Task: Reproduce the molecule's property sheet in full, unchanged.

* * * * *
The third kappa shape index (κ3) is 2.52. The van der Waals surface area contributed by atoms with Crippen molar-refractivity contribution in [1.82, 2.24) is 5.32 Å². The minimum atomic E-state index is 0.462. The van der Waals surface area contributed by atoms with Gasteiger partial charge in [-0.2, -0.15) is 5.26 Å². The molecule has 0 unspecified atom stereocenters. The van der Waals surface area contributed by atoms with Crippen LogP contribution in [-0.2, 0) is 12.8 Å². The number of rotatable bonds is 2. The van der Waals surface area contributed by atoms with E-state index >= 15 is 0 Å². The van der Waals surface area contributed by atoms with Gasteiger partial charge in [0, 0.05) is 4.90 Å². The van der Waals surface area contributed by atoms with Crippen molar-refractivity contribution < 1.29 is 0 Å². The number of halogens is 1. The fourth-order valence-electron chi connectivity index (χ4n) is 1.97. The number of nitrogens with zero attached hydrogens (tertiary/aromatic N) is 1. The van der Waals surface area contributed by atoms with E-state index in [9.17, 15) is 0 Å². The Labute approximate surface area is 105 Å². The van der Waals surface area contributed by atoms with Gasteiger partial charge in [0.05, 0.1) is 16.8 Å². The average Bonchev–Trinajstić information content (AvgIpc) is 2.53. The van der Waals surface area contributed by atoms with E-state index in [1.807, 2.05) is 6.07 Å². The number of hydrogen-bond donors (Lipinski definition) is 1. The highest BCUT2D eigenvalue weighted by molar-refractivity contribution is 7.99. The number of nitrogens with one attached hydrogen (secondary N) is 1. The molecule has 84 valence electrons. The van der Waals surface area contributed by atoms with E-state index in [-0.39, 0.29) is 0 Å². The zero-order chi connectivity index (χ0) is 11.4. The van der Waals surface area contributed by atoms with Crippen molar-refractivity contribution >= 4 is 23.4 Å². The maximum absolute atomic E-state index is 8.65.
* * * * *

The third kappa shape index (κ3) is 2.52. The van der Waals surface area contributed by atoms with Crippen molar-refractivity contribution in [1.82, 2.24) is 5.32 Å². The minimum atomic E-state index is 0.462. The van der Waals surface area contributed by atoms with Gasteiger partial charge in [-0.2, -0.15) is 5.26 Å². The molecule has 0 unspecified atom stereocenters. The van der Waals surface area contributed by atoms with Crippen LogP contribution in [-0.2, 0) is 12.8 Å². The number of rotatable bonds is 2. The van der Waals surface area contributed by atoms with E-state index >= 15 is 0 Å². The van der Waals surface area contributed by atoms with Gasteiger partial charge in [0, 0.05) is 4.90 Å². The van der Waals surface area contributed by atoms with Crippen molar-refractivity contribution < 1.29 is 0 Å². The number of halogens is 1. The fourth-order valence-electron chi connectivity index (χ4n) is 1.97. The number of nitrogens with zero attached hydrogens (tertiary/aromatic N) is 1. The van der Waals surface area contributed by atoms with E-state index in [9.17, 15) is 0 Å². The Labute approximate surface area is 105 Å². The van der Waals surface area contributed by atoms with Gasteiger partial charge in [0.05, 0.1) is 16.8 Å². The average Bonchev–Trinajstić information content (AvgIpc) is 2.53. The van der Waals surface area contributed by atoms with E-state index in [1.807, 2.05) is 6.07 Å². The number of hydrogen-bond donors (Lipinski definition) is 1. The highest BCUT2D eigenvalue weighted by molar-refractivity contribution is 7.99. The number of nitrogens with one attached hydrogen (secondary N) is 1. The molecule has 84 valence electrons. The van der Waals surface area contributed by atoms with E-state index in [-0.39, 0.29) is 0 Å². The zero-order chi connectivity index (χ0) is 11.4. The van der Waals surface area contributed by atoms with Crippen molar-refractivity contribution >= 4 is 23.4 Å². The maximum absolute atomic E-state index is 8.65.